5 Ways to Test IT Disaster Recovery Plans - dummies

5 Ways to Test IT Disaster Recovery Plans

By Peter H. Gregory, Philip Jan Rothstein

Part of IT Disaster Recovery Planning For Dummies Cheat Sheet

Testing is a natural part of the lifecycle for many technology development efforts: software, processes, and — yes — disaster recovery planning. Disasters don’t occur very often so you seldom can clearly tell if those DR plans will actually work. And given the nature of disasters, if your DR plan fails, the organization may not survive the disaster.

Here are the five types of disaster recovery tests:

  • Paper test: Individuals read and annotate recovery plans.

  • Walkthrough test: Groups walk through plans to identify issues and changes.

  • Simulation: Groups go through a simulated disaster to identify whether emergency response plans are adequate.

  • Parallel test: Recovery systems are built/set up and tested to see if they can perform actual business transactions to support key processes. Primary systems still carry the full production workload.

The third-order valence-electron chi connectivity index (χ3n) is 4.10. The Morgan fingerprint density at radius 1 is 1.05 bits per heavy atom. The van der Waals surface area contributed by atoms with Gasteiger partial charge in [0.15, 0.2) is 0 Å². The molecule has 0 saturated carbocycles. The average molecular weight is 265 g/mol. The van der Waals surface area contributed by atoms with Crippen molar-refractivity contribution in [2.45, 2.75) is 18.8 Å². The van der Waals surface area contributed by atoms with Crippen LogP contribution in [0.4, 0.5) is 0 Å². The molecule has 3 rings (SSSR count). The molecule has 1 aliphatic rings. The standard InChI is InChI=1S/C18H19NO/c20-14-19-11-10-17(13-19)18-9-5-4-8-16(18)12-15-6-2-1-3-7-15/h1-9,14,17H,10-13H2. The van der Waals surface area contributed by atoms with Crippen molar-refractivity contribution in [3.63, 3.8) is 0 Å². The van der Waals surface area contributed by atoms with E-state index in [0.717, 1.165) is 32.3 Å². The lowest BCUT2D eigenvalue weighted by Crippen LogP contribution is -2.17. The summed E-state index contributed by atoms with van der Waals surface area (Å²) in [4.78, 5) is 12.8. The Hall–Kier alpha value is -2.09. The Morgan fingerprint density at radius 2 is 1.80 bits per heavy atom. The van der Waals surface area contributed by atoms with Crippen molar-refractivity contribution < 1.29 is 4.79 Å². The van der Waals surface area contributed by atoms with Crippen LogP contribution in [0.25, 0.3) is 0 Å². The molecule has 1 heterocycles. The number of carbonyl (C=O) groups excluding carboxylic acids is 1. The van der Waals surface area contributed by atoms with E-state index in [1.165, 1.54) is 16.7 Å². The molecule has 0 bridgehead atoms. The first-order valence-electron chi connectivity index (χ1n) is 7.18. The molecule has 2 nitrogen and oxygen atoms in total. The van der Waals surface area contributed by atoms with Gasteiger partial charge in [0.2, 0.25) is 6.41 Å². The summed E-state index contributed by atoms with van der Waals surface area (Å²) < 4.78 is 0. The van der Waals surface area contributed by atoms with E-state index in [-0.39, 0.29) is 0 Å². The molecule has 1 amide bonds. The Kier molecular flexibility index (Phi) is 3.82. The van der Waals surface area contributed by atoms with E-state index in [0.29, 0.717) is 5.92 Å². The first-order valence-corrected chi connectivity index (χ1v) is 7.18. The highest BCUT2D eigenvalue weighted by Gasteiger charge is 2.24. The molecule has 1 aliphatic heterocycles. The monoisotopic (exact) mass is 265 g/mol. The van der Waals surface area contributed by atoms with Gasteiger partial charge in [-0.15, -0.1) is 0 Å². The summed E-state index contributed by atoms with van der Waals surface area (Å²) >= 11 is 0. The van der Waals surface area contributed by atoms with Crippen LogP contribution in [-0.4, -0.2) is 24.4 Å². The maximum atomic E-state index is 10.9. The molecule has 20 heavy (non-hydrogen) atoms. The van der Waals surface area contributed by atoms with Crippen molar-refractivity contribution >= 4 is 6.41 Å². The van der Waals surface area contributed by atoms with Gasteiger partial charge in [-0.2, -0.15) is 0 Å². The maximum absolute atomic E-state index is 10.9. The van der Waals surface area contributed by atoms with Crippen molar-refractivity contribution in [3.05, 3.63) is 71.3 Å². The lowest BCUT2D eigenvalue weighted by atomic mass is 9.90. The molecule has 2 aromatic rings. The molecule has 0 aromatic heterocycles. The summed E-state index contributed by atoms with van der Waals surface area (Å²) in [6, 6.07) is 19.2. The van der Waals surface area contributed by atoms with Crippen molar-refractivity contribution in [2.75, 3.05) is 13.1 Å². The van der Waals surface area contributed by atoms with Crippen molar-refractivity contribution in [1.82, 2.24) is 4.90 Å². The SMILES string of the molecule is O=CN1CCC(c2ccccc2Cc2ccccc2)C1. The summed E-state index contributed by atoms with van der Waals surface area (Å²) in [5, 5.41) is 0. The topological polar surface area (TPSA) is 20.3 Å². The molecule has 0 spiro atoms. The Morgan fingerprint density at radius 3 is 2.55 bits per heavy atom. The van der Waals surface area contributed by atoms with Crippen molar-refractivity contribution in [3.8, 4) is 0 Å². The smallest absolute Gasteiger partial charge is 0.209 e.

• Cutover test: Recovery systems are built/set up to assume the full production workload. You disconnect primary systems.

Structure your DR testing in the same way you structure other complicated undertakings, such as software development and associated testing. Just follow these steps:

  1. Determine how frequently you should perform each type of test.

  2. Test individual components.

    Note any discrepancies, and then pass the plan back to the people who wrote each section so they can update it. This process improves the quality and accuracy of the DR plan, which increases the likelihood that the organization will actually survive a disaster if one occurs.

  3. Perform wider tests of combined components.

  4. Test the entire plan.

By performing these four steps, you can identify many errors during individual tests and correct those errors before you do more comprehensive tests. This process saves time by preventing little errors from interrupting comprehensive tests that involve a lot of people.